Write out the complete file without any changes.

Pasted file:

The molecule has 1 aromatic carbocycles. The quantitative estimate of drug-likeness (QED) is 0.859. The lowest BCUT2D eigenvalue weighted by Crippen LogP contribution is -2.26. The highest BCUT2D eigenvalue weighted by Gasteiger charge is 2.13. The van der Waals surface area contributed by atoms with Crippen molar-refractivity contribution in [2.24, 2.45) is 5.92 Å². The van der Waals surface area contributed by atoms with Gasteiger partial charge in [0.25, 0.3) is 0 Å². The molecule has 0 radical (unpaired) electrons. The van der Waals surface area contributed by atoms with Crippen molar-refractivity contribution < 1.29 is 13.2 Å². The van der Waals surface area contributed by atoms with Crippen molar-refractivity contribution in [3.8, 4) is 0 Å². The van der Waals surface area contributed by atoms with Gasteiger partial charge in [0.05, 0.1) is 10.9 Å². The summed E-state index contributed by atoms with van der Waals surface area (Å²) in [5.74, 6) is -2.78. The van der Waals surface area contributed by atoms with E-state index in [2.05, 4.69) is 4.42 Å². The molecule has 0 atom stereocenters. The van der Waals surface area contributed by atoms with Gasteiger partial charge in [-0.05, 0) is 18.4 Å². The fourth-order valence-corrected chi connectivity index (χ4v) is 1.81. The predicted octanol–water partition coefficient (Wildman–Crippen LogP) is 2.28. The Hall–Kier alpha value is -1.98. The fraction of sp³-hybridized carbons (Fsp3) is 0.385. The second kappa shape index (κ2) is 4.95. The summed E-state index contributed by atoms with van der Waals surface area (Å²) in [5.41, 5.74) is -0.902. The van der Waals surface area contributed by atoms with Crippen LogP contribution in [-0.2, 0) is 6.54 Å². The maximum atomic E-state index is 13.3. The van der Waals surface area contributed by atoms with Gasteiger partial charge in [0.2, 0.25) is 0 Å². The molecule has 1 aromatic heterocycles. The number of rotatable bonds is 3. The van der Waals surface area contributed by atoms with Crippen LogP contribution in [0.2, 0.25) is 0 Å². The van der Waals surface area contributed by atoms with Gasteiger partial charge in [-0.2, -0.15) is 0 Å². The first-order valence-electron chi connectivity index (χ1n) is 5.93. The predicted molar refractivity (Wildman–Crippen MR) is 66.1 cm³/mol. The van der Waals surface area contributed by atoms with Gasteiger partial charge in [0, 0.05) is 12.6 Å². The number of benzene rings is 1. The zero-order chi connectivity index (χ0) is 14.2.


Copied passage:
The molecule has 1 aromatic carbocycles. The quantitative estimate of drug-likeness (QED) is 0.859. The lowest BCUT2D eigenvalue weighted by Crippen LogP contribution is -2.26. The highest BCUT2D eigenvalue weighted by Gasteiger charge is 2.13. The van der Waals surface area contributed by atoms with Crippen molar-refractivity contribution in [2.24, 2.45) is 5.92 Å². The van der Waals surface area contributed by atoms with Gasteiger partial charge in [0.25, 0.3) is 0 Å². The molecule has 0 radical (unpaired) electrons. The van der Waals surface area contributed by atoms with Crippen molar-refractivity contribution < 1.29 is 13.2 Å². The van der Waals surface area contributed by atoms with Crippen molar-refractivity contribution in [3.8, 4) is 0 Å². The van der Waals surface area contributed by atoms with Gasteiger partial charge in [0.05, 0.1) is 10.9 Å². The summed E-state index contributed by atoms with van der Waals surface area (Å²) in [5.74, 6) is -2.78. The van der Waals surface area contributed by atoms with E-state index in [2.05, 4.69) is 4.42 Å². The molecule has 0 atom stereocenters. The van der Waals surface area contributed by atoms with Gasteiger partial charge in [-0.05, 0) is 18.4 Å². The fourth-order valence-corrected chi connectivity index (χ4v) is 1.81. The predicted octanol–water partition coefficient (Wildman–Crippen LogP) is 2.28. The Hall–Kier alpha value is -1.98. The fraction of sp³-hybridized carbons (Fsp3) is 0.385. The second kappa shape index (κ2) is 4.95. The summed E-state index contributed by atoms with van der Waals surface area (Å²) in [5.41, 5.74) is -0.902. The van der Waals surface area contributed by atoms with Crippen LogP contribution in [-0.2, 0) is 6.54 Å². The maximum atomic E-state index is 13.3. The van der Waals surface area contributed by atoms with Gasteiger partial charge in [0.2, 0.25) is 0 Å². The molecule has 1 aromatic heterocycles. The number of rotatable bonds is 3. The van der Waals surface area contributed by atoms with Crippen LogP contribution in [0.2, 0.25) is 0 Å². The van der Waals surface area contributed by atoms with Gasteiger partial charge in [-0.2, -0.15) is 0 Å². The first-order valence-electron chi connectivity index (χ1n) is 5.93. The predicted molar refractivity (Wildman–Crippen MR) is 66.1 cm³/mol. The van der Waals surface area contributed by atoms with Gasteiger partial charge in [0, 0.05) is 12.6 Å². The number of benzene rings is 1. The zero-order chi connectivity index (χ0) is 14.2.